A new report from the Los Angeles Times gives a harrowing account of nursing home staff members improvising and fighting to get residents to safety in the middle of California’s deadliest wildfire ever.
Unlike for providers during some recent hurricanes, sheltering in place at the Cypress Meadows Post-Acute Center in Paradise, CA, was not an option. It would have meant certain death for the 30 staff members and 90-plus residents.
Facility staff executed a systemic and efficient emergency evacuation plan to transport those residents to safety. Staff members arranged placements for the residents, and ambulances were able to pick some up. But as the fire grew near, staff members had to load residents into their own cars and flee, flames lapping at both sides of their vehicles along the way.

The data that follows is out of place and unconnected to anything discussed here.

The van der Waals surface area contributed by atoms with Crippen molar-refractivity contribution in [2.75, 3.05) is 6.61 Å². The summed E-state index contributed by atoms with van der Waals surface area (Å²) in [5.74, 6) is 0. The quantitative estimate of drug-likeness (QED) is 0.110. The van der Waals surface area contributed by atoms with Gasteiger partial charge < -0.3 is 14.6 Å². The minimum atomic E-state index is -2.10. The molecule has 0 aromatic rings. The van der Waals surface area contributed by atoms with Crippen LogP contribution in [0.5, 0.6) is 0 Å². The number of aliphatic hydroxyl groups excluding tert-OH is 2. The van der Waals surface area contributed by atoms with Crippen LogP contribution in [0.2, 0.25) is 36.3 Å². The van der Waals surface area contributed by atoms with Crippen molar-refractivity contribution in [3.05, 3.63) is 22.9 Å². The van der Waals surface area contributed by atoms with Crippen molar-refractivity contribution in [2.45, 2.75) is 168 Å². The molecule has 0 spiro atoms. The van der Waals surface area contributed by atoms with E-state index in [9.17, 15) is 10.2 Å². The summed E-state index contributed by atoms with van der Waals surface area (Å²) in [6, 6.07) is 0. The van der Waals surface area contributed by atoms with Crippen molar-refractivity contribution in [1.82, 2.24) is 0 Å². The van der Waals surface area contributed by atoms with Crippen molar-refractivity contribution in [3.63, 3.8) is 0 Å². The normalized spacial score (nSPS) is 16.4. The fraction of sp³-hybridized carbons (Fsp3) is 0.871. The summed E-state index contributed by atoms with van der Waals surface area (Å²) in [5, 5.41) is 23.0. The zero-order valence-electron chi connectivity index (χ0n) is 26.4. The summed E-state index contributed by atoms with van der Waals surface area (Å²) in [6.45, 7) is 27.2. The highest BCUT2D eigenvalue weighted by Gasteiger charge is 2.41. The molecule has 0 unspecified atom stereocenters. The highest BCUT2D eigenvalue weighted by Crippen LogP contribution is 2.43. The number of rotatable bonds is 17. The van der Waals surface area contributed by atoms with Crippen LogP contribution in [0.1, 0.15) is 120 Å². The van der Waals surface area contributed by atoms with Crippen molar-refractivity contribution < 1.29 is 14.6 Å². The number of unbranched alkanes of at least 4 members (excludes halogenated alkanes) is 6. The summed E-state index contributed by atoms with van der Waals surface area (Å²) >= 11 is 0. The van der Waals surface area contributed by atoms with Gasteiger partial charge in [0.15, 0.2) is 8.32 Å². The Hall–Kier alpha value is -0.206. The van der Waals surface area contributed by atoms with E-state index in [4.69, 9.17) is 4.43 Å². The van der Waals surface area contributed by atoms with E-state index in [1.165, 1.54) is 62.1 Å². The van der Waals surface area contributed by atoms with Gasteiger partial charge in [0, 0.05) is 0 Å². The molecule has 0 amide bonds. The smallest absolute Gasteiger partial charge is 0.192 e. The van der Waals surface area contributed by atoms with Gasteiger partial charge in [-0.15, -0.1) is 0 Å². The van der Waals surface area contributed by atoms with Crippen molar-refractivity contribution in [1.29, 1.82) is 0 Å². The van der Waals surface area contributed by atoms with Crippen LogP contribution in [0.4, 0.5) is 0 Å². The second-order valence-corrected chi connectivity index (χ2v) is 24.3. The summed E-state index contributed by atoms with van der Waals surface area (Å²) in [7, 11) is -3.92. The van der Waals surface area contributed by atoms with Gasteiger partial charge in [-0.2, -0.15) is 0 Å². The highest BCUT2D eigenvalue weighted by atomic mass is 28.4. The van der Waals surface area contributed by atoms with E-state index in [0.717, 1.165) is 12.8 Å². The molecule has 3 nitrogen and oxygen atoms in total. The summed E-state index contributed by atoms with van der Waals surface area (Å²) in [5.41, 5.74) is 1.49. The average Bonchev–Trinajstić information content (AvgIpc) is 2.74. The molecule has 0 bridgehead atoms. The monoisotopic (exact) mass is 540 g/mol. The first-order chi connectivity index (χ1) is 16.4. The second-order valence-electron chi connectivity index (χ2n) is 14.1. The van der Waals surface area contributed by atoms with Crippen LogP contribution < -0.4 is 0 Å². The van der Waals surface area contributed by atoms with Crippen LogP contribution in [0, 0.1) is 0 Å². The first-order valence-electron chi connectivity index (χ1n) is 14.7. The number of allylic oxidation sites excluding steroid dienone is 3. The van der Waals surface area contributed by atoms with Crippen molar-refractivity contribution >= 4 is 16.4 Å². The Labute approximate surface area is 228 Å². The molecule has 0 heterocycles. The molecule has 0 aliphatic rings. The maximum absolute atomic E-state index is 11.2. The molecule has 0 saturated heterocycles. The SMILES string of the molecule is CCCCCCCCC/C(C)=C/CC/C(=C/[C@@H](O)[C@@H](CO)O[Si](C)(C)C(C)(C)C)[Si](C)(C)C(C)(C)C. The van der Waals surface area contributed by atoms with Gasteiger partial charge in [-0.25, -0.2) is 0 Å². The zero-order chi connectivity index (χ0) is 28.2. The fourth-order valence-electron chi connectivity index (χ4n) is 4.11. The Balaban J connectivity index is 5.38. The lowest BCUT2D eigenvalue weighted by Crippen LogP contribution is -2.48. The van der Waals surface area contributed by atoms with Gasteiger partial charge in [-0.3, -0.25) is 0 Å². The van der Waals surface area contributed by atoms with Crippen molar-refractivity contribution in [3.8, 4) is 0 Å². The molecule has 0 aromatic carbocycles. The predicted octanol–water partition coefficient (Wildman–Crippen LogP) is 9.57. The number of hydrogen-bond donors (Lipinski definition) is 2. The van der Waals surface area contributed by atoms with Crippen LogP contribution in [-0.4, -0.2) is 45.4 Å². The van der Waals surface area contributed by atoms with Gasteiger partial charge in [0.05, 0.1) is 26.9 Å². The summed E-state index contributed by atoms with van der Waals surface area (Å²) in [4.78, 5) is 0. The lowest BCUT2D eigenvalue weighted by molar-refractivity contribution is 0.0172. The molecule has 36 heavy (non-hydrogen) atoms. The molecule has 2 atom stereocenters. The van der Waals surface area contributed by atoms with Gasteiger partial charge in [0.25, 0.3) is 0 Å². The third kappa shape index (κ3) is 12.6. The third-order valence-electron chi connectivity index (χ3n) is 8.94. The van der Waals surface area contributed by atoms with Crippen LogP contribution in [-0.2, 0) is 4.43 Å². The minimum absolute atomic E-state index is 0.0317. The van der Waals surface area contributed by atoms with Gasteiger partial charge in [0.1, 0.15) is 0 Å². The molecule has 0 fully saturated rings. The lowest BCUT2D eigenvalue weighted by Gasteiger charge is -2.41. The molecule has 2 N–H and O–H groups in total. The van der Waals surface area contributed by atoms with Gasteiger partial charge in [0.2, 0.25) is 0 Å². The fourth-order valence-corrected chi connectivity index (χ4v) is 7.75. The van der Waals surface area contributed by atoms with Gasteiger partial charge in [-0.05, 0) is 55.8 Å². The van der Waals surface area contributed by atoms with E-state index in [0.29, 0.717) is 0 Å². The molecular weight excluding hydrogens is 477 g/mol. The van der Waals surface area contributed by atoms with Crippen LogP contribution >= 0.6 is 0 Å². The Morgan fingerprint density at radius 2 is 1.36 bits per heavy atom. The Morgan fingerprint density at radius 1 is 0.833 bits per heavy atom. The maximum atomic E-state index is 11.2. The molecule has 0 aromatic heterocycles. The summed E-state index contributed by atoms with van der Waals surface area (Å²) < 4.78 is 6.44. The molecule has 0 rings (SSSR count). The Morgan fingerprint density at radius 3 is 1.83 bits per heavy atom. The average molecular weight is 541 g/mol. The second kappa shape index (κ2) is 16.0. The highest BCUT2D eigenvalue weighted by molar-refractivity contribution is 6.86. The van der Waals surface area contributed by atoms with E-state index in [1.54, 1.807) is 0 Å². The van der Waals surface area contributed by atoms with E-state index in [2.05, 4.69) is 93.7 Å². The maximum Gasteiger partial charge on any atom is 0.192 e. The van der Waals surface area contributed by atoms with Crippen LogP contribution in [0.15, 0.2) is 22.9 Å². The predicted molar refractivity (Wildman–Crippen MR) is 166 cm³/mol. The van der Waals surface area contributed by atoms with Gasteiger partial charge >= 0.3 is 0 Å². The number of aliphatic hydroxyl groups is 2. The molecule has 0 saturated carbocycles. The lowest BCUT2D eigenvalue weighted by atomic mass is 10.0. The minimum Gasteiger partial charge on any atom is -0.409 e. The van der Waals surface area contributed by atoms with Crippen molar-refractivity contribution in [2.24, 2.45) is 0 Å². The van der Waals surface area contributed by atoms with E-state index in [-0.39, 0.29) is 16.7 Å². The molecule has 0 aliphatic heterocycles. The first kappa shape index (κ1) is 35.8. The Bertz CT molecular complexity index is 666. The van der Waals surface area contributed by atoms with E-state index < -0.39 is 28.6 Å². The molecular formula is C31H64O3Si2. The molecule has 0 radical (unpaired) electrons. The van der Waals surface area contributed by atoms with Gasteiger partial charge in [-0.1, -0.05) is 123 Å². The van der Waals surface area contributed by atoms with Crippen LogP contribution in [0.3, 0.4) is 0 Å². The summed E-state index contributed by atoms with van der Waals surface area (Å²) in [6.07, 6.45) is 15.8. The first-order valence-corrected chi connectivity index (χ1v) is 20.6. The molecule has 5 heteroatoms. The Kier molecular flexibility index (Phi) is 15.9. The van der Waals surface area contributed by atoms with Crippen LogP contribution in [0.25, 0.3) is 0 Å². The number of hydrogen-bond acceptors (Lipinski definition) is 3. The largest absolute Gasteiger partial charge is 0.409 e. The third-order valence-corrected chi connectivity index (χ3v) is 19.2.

“My side [of the car] was hot,” recounted Sheila Craft, director of admissions and marketing at Cypress Meadows. “There was fire right there. I was sick to my stomach. I’ve never been so scared. I was telling my husband goodbye. He was with my kids. He kept saying, ‘No, no, no.’ He was praying an angel to come to me, somebody who would help me, get us out of here.”
While the nursing home, as well as two others, burned to the ground, its residents are safe, with all but four spread among 15 different area nursing homes or hospitals.
Provider leaders celebrated the life-saving work on social media Monday. They praised it and drew comparisons to less flattering accounts that appeared in mainstream media in the past after other natural disasters have ravaged facilities.
The death toll from the fire has now reached 77, with nearly 1,000 people still missing.